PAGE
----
I was a pretty high strung person during my undergraduate years. And while I’m generally a Type A personality at heart, I can’t help but think that if I had entered freshman year with some extra information, those early college days would have been more enjoyable for me.
After reflecting hard on the experiences I had during undergrad and on the amount of pressure that I put on myself to succeed, here are seven tips that I have come up with. These are the things that nobody tells you about before you enter college, but that you definitely realize once you leave.
Your Major May Change, And That’s Okay
According to research, “only 20% of people 10 years out of college, work in jobs directly related to their majors”. Majors are important for helping you define a focus during undergrad and to help you prepare for certain graduate programs. However, in the long run, they are much more flexible than you may think.
Choose a major that you genuinely enjoy and feel accomplished in, not one that you think is required for the job that you want. The job that you think you want will most likely change throughout your college and post-graduate years, but the experiences and work that you put into your classes will remain; so make sure that they are worthwhile.
Personally, I did not even consider unpaid internships until my senior year of college. By then, it was too late. I neglected to really think about the value and experience that an internship in my field could give me. With Dartmouth’s D-Plan system, you as an undergraduate student are at a serious advantage in regards to time outside of classes.
Especially if you are preparing to go straight into your field after graduation, an internship is a valuable (and sometimes necessary) way to make connections. Internships can also give you a sense of career-readiness and a clear direction for after graduation, both of which would be very important to a hiring company.
Focus on Clubs That Are Meaningful to You
Quality over quantity is a real thing. In terms of both graduate schools and potential employers, the general consensus is that clubs and organizations are great in moderation as long as through them you are showing passion and leadership potential. Clubs are viewed as much less important now than when you were in high school, but that doesn’t mean that you shouldn’t participate in any at all.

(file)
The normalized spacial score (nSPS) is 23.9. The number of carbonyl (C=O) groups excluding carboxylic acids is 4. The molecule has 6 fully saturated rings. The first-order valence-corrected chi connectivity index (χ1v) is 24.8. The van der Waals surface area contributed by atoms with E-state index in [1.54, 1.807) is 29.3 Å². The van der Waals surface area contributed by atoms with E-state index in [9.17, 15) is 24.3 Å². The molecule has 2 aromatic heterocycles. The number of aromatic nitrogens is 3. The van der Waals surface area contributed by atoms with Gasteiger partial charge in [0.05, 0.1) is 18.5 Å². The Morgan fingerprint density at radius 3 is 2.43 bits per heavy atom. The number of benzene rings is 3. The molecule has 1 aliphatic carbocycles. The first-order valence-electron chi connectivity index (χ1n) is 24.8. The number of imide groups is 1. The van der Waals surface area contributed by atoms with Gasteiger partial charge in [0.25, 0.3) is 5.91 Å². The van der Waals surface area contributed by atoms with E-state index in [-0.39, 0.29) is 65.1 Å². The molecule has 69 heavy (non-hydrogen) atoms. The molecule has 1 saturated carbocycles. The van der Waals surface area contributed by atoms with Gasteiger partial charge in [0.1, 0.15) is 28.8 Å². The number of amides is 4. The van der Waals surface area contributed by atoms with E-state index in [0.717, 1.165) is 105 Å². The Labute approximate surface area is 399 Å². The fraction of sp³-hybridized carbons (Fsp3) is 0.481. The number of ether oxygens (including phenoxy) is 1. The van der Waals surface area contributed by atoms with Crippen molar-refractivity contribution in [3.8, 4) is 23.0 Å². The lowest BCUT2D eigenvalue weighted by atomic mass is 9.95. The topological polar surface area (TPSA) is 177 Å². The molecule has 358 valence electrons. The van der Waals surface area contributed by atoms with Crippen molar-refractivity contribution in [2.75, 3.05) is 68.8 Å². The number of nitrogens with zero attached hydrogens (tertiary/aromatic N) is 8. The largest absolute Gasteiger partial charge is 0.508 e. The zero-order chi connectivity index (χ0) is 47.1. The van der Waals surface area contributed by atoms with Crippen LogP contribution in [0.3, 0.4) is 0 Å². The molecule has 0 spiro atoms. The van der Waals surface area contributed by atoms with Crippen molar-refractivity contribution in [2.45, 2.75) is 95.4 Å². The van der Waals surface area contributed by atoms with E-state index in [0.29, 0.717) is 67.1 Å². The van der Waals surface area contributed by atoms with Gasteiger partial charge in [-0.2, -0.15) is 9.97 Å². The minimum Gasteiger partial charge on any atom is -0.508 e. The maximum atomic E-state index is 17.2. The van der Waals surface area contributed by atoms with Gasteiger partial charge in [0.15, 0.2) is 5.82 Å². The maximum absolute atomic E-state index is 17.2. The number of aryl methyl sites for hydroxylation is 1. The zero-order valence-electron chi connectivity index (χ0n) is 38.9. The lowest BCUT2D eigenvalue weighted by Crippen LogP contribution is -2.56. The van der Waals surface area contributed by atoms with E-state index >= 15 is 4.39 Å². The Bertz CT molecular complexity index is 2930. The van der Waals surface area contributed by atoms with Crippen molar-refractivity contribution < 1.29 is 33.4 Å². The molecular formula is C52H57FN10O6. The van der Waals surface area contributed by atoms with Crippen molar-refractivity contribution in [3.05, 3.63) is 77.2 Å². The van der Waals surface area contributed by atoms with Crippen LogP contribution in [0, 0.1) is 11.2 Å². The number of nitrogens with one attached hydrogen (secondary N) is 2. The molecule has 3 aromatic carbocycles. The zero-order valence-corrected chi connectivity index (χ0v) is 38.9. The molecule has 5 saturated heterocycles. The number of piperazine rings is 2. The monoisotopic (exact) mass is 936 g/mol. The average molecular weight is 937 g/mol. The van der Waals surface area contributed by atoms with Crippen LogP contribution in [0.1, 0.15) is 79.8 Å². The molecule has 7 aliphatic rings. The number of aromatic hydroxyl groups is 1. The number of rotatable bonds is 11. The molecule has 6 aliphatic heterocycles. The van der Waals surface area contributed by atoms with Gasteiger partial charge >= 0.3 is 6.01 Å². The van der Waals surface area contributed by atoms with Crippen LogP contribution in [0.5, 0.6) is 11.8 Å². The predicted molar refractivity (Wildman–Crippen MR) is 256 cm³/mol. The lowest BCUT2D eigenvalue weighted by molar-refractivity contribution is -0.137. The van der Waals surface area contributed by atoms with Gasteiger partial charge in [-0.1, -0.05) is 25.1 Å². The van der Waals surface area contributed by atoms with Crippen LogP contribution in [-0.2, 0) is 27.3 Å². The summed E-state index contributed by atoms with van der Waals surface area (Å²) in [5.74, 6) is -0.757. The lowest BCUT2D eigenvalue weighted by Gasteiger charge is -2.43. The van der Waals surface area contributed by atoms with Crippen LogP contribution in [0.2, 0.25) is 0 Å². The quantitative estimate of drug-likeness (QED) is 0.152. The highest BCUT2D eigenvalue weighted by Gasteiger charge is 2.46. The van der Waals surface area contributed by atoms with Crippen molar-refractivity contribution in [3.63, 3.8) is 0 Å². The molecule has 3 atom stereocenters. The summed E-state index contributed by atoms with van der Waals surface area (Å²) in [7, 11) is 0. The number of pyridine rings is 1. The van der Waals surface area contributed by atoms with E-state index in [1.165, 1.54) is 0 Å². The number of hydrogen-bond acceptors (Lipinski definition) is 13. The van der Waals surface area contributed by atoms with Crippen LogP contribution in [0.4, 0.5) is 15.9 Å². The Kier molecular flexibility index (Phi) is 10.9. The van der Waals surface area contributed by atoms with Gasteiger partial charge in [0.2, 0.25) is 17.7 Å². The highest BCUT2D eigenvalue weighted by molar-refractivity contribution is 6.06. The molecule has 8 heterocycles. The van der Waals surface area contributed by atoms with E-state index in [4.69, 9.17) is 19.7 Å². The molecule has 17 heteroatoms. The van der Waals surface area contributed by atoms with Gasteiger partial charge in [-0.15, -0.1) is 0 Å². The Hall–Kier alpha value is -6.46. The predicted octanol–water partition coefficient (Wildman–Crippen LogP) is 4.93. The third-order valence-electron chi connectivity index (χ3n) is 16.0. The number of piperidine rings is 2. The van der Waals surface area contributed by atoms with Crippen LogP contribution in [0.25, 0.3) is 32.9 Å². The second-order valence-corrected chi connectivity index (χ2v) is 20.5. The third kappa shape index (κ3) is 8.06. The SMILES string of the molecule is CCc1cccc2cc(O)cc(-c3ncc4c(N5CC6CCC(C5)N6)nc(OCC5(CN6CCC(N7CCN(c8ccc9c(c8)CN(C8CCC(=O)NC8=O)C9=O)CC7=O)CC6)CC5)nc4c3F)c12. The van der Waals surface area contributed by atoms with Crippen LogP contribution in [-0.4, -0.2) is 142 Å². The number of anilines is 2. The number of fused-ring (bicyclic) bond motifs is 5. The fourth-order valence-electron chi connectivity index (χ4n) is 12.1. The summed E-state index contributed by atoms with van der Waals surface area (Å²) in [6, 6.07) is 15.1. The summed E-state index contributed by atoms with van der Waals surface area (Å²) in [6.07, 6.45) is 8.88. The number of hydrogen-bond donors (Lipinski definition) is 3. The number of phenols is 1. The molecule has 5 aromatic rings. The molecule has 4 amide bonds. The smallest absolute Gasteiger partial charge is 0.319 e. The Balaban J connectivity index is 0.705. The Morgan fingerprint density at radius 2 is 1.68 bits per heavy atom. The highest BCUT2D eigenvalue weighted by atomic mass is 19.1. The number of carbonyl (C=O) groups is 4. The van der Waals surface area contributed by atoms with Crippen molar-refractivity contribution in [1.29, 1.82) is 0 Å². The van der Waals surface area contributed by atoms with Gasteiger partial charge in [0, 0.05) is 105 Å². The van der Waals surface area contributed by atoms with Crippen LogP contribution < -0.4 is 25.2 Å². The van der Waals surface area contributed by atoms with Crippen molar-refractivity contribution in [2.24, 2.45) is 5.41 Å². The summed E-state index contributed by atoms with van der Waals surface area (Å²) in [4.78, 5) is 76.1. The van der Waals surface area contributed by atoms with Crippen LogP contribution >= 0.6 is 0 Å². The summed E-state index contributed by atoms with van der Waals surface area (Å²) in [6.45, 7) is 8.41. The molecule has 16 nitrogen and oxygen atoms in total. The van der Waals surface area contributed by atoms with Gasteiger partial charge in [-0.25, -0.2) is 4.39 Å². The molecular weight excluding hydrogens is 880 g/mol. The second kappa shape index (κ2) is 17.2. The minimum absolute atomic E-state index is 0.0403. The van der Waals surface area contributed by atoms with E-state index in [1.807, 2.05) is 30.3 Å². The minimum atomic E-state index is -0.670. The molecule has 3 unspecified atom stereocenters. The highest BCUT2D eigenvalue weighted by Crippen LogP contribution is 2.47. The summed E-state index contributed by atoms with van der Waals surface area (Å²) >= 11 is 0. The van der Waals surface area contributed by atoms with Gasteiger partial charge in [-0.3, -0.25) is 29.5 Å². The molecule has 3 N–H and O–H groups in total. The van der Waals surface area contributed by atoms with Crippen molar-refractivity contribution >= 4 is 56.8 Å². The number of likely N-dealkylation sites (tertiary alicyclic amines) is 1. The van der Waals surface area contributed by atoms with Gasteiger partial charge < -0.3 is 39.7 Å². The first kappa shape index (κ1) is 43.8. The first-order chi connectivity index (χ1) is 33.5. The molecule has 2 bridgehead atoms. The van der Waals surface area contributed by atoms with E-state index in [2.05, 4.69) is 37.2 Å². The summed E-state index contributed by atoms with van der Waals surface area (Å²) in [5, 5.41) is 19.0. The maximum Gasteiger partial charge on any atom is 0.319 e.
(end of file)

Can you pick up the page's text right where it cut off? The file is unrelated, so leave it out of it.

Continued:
It is much more valuable to be the President of one club that relates to your major or what you want to study in graduate school rather than stretching yourself thin in three to four random clubs. It can be hard to find that balance if you are a person with many interests, but keep in mind that clubs should be the icing on the cake, not the whole cake itself.
Mentorship is Invaluable
Something else that I really wish I had considered looking into is mentorship. Especially if you are a minority and/or first-generation college student, finding a mentor can help you in so many different areas. From finding an on-campus job/internship, to advise in class registration, to general mental and emotional support, a mentor can be an invaluable resource.
I had always been under the impression that I had to do everything myself in order to succeed. But at Dartmouth especially, you have so many resources and people specifically available to make sure that you receive the help that you need, every step of the way. And if you don’t know where to start, stop by the Academic Skills Center’s office and we’d be more than happy to chat with you.
Network, Network, Network
Networking really ties into all of the tips that I have already mentioned. It’s important to not become so consumed in your classes and being a student that you forget about how influential your connections can be. Networking can involve anything from making friends on your club’s executive board to utilizing your professor’s office hours to ask them questions about their field.
Making a professional connection during your internship could also open up opportunities for you down the road. Make your connections real and personable, while also remembering the immense value they can have for you.
Imposter Syndrome is Real
Most of us can probably recall the day that we were accepted into Dartmouth. You probably felt completely elevated while also feeling quite a bit shocked. At an ivy league institution such as ours, it can be very easy to feel as though you don’t belong or that you are not good enough to be here. My first few weeks being here, I found myself looking around and wondering if people thought that I was a fraud.
The truth is that a lot of us feel that way sometimes, but the feelings do subside after a while. Remember that we’re all dealing with our own set of battles and that not everyone is on the same playing field. But just remind yourself that you do belong here; you wouldn’t have been accepted if you didn’t.
GPA Matters, But Make Sure to Take Care of Yourself
Obviously, having a strong GPA is important and can open up a lot of doors for you post-graduation. But make sure you concentrate your energy on taking care of your mental, physical, and emotional well-being as well. I mention this idea in a lot of my other blog posts, but it’s worth repeating: you can’t be a strong student if you aren’t looking after your health. Schedule time that’s dedicated to taking care of you, whether that’s exercising, getting 7-8 hours of sleep a night, or hanging out with friends you haven’t seen in a while.
- Iyad Uakoub, Seven Things I Wish I Knew as An Undergraduate Student
- Karen Lum, What I Wish I Had Known as a First Year Student
- Diego Contreras, 25 Valuable Things I Wish I Knew In College